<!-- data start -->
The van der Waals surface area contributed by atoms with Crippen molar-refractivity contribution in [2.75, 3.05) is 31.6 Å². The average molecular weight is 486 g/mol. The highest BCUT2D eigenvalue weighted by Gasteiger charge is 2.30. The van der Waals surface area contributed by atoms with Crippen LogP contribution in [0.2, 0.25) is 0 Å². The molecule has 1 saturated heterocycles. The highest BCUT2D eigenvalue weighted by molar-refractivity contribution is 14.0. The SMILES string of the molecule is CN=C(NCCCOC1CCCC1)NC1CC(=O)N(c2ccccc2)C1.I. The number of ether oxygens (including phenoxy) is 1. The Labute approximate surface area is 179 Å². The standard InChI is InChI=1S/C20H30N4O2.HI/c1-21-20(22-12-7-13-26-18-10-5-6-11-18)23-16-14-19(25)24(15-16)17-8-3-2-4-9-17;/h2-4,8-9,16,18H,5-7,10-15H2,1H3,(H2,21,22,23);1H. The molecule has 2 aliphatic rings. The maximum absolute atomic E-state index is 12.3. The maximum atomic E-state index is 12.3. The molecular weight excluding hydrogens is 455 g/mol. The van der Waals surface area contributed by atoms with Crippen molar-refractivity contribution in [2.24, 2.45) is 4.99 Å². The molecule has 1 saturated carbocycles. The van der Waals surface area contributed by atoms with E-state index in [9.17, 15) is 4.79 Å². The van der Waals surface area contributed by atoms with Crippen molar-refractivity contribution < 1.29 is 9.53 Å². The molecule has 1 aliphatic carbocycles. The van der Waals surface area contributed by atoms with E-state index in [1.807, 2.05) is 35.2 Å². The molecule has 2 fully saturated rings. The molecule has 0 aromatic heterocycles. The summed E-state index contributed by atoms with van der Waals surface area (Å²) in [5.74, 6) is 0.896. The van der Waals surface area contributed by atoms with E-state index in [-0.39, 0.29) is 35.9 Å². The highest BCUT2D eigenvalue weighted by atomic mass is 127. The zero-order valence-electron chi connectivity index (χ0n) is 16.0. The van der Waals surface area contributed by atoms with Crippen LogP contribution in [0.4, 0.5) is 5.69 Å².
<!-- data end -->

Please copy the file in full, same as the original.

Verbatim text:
The van der Waals surface area contributed by atoms with Crippen molar-refractivity contribution in [2.75, 3.05) is 31.6 Å². The average molecular weight is 486 g/mol. The highest BCUT2D eigenvalue weighted by Gasteiger charge is 2.30. The van der Waals surface area contributed by atoms with Crippen LogP contribution in [0.2, 0.25) is 0 Å². The molecule has 1 saturated heterocycles. The highest BCUT2D eigenvalue weighted by molar-refractivity contribution is 14.0. The SMILES string of the molecule is CN=C(NCCCOC1CCCC1)NC1CC(=O)N(c2ccccc2)C1.I. The number of ether oxygens (including phenoxy) is 1. The Labute approximate surface area is 179 Å². The standard InChI is InChI=1S/C20H30N4O2.HI/c1-21-20(22-12-7-13-26-18-10-5-6-11-18)23-16-14-19(25)24(15-16)17-8-3-2-4-9-17;/h2-4,8-9,16,18H,5-7,10-15H2,1H3,(H2,21,22,23);1H. The molecule has 2 aliphatic rings. The maximum absolute atomic E-state index is 12.3. The maximum atomic E-state index is 12.3. The molecular weight excluding hydrogens is 455 g/mol. The van der Waals surface area contributed by atoms with Crippen molar-refractivity contribution in [2.24, 2.45) is 4.99 Å². The molecule has 1 saturated carbocycles. The van der Waals surface area contributed by atoms with E-state index in [9.17, 15) is 4.79 Å². The van der Waals surface area contributed by atoms with Crippen molar-refractivity contribution < 1.29 is 9.53 Å². The molecule has 1 aliphatic carbocycles. The van der Waals surface area contributed by atoms with E-state index in [1.807, 2.05) is 35.2 Å². The molecule has 2 fully saturated rings. The molecule has 0 aromatic heterocycles. The summed E-state index contributed by atoms with van der Waals surface area (Å²) in [5.74, 6) is 0.896. The van der Waals surface area contributed by atoms with E-state index in [-0.39, 0.29) is 35.9 Å². The highest BCUT2D eigenvalue weighted by atomic mass is 127. The zero-order valence-electron chi connectivity index (χ0n) is 16.0. The van der Waals surface area contributed by atoms with Crippen LogP contribution in [0.4, 0.5) is 5.69 Å².